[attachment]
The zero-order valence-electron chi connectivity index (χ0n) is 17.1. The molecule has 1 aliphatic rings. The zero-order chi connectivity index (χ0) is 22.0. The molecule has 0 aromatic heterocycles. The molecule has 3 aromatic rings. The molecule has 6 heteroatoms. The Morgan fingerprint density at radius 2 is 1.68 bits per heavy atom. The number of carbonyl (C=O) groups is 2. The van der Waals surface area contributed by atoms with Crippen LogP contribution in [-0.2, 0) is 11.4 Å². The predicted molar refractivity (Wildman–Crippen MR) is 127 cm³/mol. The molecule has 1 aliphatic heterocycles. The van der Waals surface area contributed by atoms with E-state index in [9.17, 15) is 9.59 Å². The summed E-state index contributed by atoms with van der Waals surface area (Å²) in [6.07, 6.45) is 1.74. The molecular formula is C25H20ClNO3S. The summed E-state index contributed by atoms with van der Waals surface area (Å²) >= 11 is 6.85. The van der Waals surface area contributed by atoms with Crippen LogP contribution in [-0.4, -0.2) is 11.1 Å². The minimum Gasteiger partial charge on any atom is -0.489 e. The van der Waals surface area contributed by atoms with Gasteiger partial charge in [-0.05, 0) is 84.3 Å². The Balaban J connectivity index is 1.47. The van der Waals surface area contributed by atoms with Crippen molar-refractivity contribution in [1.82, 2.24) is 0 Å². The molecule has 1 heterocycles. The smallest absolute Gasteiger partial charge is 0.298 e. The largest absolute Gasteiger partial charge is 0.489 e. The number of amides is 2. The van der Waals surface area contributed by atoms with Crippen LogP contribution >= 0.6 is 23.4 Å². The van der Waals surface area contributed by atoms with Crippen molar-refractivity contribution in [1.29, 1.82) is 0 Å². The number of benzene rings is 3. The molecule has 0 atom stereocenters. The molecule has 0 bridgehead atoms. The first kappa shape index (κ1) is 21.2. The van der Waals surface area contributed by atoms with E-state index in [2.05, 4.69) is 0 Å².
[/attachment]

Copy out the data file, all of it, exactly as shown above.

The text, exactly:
The zero-order valence-electron chi connectivity index (χ0n) is 17.1. The molecule has 1 aliphatic rings. The zero-order chi connectivity index (χ0) is 22.0. The molecule has 0 aromatic heterocycles. The molecule has 3 aromatic rings. The molecule has 6 heteroatoms. The Morgan fingerprint density at radius 2 is 1.68 bits per heavy atom. The number of carbonyl (C=O) groups is 2. The van der Waals surface area contributed by atoms with Crippen LogP contribution in [-0.2, 0) is 11.4 Å². The predicted molar refractivity (Wildman–Crippen MR) is 127 cm³/mol. The molecule has 1 aliphatic heterocycles. The van der Waals surface area contributed by atoms with E-state index in [9.17, 15) is 9.59 Å². The summed E-state index contributed by atoms with van der Waals surface area (Å²) in [6.07, 6.45) is 1.74. The molecular formula is C25H20ClNO3S. The summed E-state index contributed by atoms with van der Waals surface area (Å²) >= 11 is 6.85. The van der Waals surface area contributed by atoms with Crippen LogP contribution in [-0.4, -0.2) is 11.1 Å². The minimum Gasteiger partial charge on any atom is -0.489 e. The van der Waals surface area contributed by atoms with Gasteiger partial charge in [-0.05, 0) is 84.3 Å². The Balaban J connectivity index is 1.47. The van der Waals surface area contributed by atoms with Crippen molar-refractivity contribution in [1.82, 2.24) is 0 Å². The molecule has 1 heterocycles. The smallest absolute Gasteiger partial charge is 0.298 e. The largest absolute Gasteiger partial charge is 0.489 e. The number of amides is 2. The van der Waals surface area contributed by atoms with Crippen LogP contribution >= 0.6 is 23.4 Å². The van der Waals surface area contributed by atoms with Crippen molar-refractivity contribution in [1.29, 1.82) is 0 Å². The number of benzene rings is 3. The molecule has 0 atom stereocenters. The molecule has 0 bridgehead atoms. The first kappa shape index (κ1) is 21.2. The van der Waals surface area contributed by atoms with E-state index in [2.05, 4.69) is 0 Å².